This is likely the defining feature of the game. Souls titles have multiplayer, but it tends to be more limited or niche, whereas Remnant feels designed around the idea of multiplayer. There's a lot of enemy design that can feel oppressive or frustrating in the single-player mode, but it works a lot better in multiplayer, where people can team up to overcome the challenges.

Challenge is a big part of the game. One thing Remnant absolutely borrows from the Souls franchise is lethality. Enemies hit hard, swarm you in huge numbers, and are generally very dangerous, but they also have attack patterns that are exploitable, making it far more sensible to approach fights as you would in a Souls game rather than a traditional shooter. You'll probably die often, but Remnant's punishment for death is almost nonexistent. You're pushed back to your last checkpoint, and any consumables you used are gone for good, but that's about it.

The downside is that Remnant is a lot more stat-based than Souls games, or that's how it feels to me. Without upgrading regularly, I ended up feeling like my weapons and armor were too weak, and there were several encounters where I felt more like I won because I went back to grind up my gear rather than overcoming it with skill. It isn't quite as bad as some games like this, but it is worth mentioning. Don't expect to do any sword-only runs in this game unless you have a huge tolerance for tedium.

Another deviation from Dark Souls is that Remnant is semi-random. While all of the content is hand-built, it appears in different ways in different games, with a fair bit of variety to it. This adds to the replay value, as you can play the game on normal and still see new content, or pump it up to a higher difficulty mode for greater challenge without feeling like you're recycling everything. There are a number of hidden secrets and areas. Early on, you might find graffiti on the wall that mentions that "only a penitent man may pass." In true Indiana Jones style, this means there's a hidden secret that you have to discover the answer to, and doing so rewards you with loot. There are plenty of hidden passages or secret doors that allow you to find extra loot or bits of the game's lore, and this prevents the "sameness" that can come from true procedural generation.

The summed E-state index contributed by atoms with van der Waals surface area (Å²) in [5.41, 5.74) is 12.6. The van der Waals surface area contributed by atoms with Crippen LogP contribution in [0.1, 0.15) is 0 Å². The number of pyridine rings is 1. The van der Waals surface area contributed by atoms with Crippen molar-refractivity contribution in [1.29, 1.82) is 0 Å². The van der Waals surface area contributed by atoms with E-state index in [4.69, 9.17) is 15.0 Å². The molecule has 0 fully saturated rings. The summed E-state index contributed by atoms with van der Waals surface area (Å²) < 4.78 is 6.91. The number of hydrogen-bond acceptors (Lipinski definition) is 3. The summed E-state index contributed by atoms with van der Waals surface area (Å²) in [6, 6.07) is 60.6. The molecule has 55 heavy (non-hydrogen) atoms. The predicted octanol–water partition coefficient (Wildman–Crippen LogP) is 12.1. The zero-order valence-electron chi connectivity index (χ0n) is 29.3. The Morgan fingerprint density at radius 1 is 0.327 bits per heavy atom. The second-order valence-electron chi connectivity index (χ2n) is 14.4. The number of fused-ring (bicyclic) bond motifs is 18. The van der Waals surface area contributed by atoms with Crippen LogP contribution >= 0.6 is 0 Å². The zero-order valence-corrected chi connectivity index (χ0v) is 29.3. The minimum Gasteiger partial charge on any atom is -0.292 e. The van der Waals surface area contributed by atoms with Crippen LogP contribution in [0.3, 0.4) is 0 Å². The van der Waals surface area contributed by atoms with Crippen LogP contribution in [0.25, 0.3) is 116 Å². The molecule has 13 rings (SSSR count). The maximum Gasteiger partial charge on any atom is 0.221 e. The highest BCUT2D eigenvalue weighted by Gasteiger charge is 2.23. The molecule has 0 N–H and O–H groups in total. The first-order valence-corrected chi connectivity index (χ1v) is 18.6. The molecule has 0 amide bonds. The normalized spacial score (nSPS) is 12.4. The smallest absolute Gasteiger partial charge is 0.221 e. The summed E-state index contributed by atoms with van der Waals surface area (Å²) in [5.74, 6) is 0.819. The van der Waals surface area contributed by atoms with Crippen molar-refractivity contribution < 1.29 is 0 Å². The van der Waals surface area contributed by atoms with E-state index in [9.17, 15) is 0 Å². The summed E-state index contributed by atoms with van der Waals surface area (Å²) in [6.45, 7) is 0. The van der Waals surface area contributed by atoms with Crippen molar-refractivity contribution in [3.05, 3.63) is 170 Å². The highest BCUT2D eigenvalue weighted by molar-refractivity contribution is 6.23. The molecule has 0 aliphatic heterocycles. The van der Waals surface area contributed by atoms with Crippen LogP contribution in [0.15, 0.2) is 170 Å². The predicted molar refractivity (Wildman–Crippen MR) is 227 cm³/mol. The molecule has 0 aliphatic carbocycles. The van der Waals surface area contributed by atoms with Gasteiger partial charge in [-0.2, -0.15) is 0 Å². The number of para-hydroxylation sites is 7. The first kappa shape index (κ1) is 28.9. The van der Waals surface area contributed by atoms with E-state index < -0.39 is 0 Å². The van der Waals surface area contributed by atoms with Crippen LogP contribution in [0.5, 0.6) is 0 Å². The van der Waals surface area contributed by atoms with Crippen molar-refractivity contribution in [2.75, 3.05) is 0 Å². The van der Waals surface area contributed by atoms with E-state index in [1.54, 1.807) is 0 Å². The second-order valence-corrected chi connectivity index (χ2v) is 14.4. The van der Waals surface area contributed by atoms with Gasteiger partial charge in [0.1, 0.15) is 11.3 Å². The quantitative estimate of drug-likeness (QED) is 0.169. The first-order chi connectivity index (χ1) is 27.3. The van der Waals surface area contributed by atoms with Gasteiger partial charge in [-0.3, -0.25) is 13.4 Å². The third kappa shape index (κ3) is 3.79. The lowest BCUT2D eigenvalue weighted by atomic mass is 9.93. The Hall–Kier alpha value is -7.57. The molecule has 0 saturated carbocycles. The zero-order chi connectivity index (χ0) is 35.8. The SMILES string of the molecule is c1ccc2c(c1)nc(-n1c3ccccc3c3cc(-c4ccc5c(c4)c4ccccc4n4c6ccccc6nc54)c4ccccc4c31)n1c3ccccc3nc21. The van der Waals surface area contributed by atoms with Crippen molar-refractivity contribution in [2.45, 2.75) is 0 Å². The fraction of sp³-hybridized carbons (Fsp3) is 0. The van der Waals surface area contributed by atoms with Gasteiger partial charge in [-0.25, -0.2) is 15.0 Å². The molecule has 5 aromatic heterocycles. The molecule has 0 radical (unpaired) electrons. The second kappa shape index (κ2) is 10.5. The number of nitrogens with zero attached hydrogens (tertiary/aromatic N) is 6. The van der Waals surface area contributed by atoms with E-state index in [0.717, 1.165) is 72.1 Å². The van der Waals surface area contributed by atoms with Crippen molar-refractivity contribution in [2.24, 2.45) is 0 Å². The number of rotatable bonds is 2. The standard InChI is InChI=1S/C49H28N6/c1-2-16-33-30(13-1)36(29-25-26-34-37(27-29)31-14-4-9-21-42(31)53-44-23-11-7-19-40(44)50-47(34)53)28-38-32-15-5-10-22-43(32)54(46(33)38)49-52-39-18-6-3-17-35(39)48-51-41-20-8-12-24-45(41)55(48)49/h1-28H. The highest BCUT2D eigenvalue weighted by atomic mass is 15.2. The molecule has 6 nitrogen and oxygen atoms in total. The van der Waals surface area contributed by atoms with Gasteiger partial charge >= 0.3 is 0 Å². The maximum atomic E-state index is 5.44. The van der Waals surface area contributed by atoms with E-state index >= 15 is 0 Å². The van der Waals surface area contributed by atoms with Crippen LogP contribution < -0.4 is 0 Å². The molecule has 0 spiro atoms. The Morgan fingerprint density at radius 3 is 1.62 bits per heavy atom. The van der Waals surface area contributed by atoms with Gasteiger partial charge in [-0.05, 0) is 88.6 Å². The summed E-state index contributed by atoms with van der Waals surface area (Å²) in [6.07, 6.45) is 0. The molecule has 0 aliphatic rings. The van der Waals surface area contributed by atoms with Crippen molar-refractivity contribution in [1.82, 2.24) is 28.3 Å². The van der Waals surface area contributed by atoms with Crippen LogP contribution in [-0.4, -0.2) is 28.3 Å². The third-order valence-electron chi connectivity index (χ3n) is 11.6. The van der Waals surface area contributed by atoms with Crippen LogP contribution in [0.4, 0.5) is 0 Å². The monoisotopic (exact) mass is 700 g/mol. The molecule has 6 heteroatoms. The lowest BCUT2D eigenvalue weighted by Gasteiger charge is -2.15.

The downside is that it lacks the deliberate feeling that is iconic to the Souls series. It feels more akin to something like Diablo most of the time, though slightly less of a loot piƱata. This isn't a bad thing if you're looking at it for the gameplay, but if you're frustrated when an elevator went up to go down, you might not get as much enjoyment out of the game world as you do in its inspirations.

Remnant's aesthetic can best be described as "Fallout meets Dark Souls." The game begins in a distinctly postapocalyptic setting with familiar green CRT computers, and as the game progresses, you see increasingly unsettling things. I rather like the decaying urban aesthetic mixed with fantasy undertones, which give the game a distinctive feel. The enemy design is strong, but the mooks seemed very familiar. The voice acting is passable, but I dislike having my protagonist voiced, since the pool of voice lines feels shallow, so you hear similar things slightly too often.

All in all, Remnant: From the Ashes is a solid attempt at changing up the Soulsborne formula. It doesn't quite hit the same marks that make From Software's franchise so delightful, but it has its own strengths. Co-op is a lot of fun, and having a game genuinely built around it is a welcome change from phantoms and the ilk. Remnant is at its strongest when you're playing with other people and working together to take on huge Root monsters or figure out the answer to a riddle. If you're looking for a co-op based Souls game, then Remnant is worth a look.

Score: 8.0/10